A new app plans to deliver hyper-local news through geo-targeted mini-posts. It may revolutionize citizen journalism - and neighborhood gossip. It could also send the odd "reporter" to court.
The Eureka moment came while Manuel Tessloff was looking down from his Hamburg balcony on what appeared to be the search for a human body. SCUBA divers were lowering themselves into one of the city's canals. Firefighters stood by on watch. Spectators crowded in.
Tessloff later checked the Hamburger Morgenpost newspaper for more information.
"But there was nothing," says Tessloff.
He then turned to Facebook and Twitter.
But since he's not "following" any fire departments or SCUBA chapters, the search went nowhere. "That was the birth-hour of Apparazzi," he says.
Unlike Facebook or Twitter, where users follow people, users of Apparazzi follow places. Typically that would be your neighborhood, quarter or district - Hamburg's Schanzenviertel, for example, or Munich's Schwabing quarter. But also "where your mother lives," says Tessloff.
When someone posts a bit of "hyper-local news" - whether it's the closing of a business or a police car on patrol - a push message is sent to your smartphone. As with Twitter, there's a text-cap. On Apparazzi, it's about 300 characters. Text isn't always the point, though.
"It's about a picture, the story within the picture, a little headline. And if you want, you can add some text to it," Tessloff says.
Established media outlets have been trying to harness user-generated content - such as this - for some time now.
Reuters operates the You Witness portal, where users upload pictures, video, images, audio or text. The company can then use the material on "a royalty-free, non-exclusive" basis. CNN does the same with iReport.
In Germany, the mass-circulation Bild newspaper's 1414 portal offers financial incentives: Fees range from 20 euros for a story "tip" to 250 euros for a photograph that ends up in print.
But these are the kind of arrangements that the German journalists' union, the DJV, tends to frown upon.
Beyond undercutting trained professionals, the content is questionable, says spokesperson Eva Werner. Did the "photographer" actually take the picture? How accurate is the user-generated information? Is it contextualized, or is it misleading? she asks.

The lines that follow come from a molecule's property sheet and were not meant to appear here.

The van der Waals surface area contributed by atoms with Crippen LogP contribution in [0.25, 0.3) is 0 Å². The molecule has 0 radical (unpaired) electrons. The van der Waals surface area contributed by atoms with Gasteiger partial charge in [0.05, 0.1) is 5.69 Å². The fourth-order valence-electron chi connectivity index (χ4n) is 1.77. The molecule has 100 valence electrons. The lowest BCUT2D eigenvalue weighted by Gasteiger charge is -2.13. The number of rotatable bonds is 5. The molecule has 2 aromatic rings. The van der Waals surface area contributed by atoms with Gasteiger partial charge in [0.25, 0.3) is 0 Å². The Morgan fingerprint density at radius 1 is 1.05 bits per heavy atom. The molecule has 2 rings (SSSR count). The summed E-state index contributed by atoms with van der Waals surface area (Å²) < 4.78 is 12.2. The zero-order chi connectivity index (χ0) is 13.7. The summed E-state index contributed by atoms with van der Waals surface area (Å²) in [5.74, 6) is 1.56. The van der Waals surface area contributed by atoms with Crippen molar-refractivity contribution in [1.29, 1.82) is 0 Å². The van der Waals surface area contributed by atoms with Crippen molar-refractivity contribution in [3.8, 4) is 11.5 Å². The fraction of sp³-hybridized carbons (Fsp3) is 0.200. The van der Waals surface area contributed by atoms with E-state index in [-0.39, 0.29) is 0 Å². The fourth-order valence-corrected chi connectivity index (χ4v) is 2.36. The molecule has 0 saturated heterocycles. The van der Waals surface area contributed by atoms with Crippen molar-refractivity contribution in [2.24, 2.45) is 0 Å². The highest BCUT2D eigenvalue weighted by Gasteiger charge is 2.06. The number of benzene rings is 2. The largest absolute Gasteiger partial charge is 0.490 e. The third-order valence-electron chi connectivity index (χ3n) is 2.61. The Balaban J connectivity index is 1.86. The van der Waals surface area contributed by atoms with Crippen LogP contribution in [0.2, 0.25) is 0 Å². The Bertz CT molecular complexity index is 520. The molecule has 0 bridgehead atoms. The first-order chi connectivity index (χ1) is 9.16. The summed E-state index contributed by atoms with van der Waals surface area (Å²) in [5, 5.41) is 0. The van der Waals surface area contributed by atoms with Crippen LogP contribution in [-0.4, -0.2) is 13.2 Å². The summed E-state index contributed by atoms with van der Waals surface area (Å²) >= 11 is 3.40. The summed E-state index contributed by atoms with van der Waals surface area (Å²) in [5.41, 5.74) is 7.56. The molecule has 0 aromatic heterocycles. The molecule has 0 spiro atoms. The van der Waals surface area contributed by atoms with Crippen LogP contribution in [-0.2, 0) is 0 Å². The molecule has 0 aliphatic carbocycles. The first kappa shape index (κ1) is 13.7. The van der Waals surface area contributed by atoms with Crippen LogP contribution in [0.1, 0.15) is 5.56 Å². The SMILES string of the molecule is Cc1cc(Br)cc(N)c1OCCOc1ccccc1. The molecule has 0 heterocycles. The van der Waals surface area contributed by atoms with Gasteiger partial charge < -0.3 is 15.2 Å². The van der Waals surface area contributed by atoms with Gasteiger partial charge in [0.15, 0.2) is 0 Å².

The union isn't opposed to all user-generated content, however.
"If we want to know about a tragedy, and we only have [non-professionals] on site, then we wouldn't say, 'We're not going to use that,'" Werner says.
Less news, more gossip
But Tessloff's "news" is the kind few want to touch.
First, it's too local to be profitable in print format - even if, as Tesloff says, demand is high for hyper-local news. He cites the popularity of Prenzlauer Berg Nachrichten, a blog that reports exclusively on that Berlin district.
As his company's name suggests, Aparrazzi's news isn't exactly "news," either.
Tessloff often uses the word "gossip" to describe the information his users post.
"It's a real-time, user-generated mobile tabloid magazine," he says.
But what if a user lies? What about the inevitable online posting of, well, complete and utter nonsense?
"Regulation happens amongst users," he says. "There's a way to report pictures or posts." Repeated infringement, he adds, results in a canceled account. And if there's anything against the law, "We'll definitely take it down."
But for the relatively younger demographic using the service, "taking it down" may already be too late.
Libel and slander 3.0
In Britain, a woman and a man in their 20s were sentenced on January 24 to 12 and eight weeks in jail, respectively, for a number of tweeted threats - including the word "rape" - directed at a British feminist campaigner.
Two years earlier, a 21-year-old student in Britain was sentenced to 54 days in prison for a racist comments made on Twitter.
These cases may be at the extreme end of the scale - they included threats of direct physical harm. But the age of the users is telling.
Many young people seem to believe that anything and everything can be posted online without consequence - and it's a view which is "legally wrong," says German Internet law expert Benedikt Mick at Streifler & Kollegen.
Apparazzi's users are estimated to be between 25 and 45 years of age - the company doesn't ask.
Men tend to post information on police. Celebrity sightings are usually posted by younger women.
But where gossip magazines are well-versed in the art of avoiding libel - the damaging of a person's reputation through untruthful, written claims - young "gossipers" may not. Nor, it would seem, are they trained in the new and internationalized, legal definition of the term.
Many of Apparazzi's users are in the UK. The lawyer Benedikt Mick says the UK has more relaxed criteria than Germany on libel, with the difference lying in the extent to which a celebrity's "personal rights" are protected in each country. Still, a sucker-punch written in the UK and aimed, say, at the private life of a prominent German footballer, could reverberate legally back in Germany - or vice versa.
"Each publication, regardless of whether it's in a conventional newspaper or on the Internet, is subject to the same criminal terms," says Mick.
"That can go to court, absolutely."
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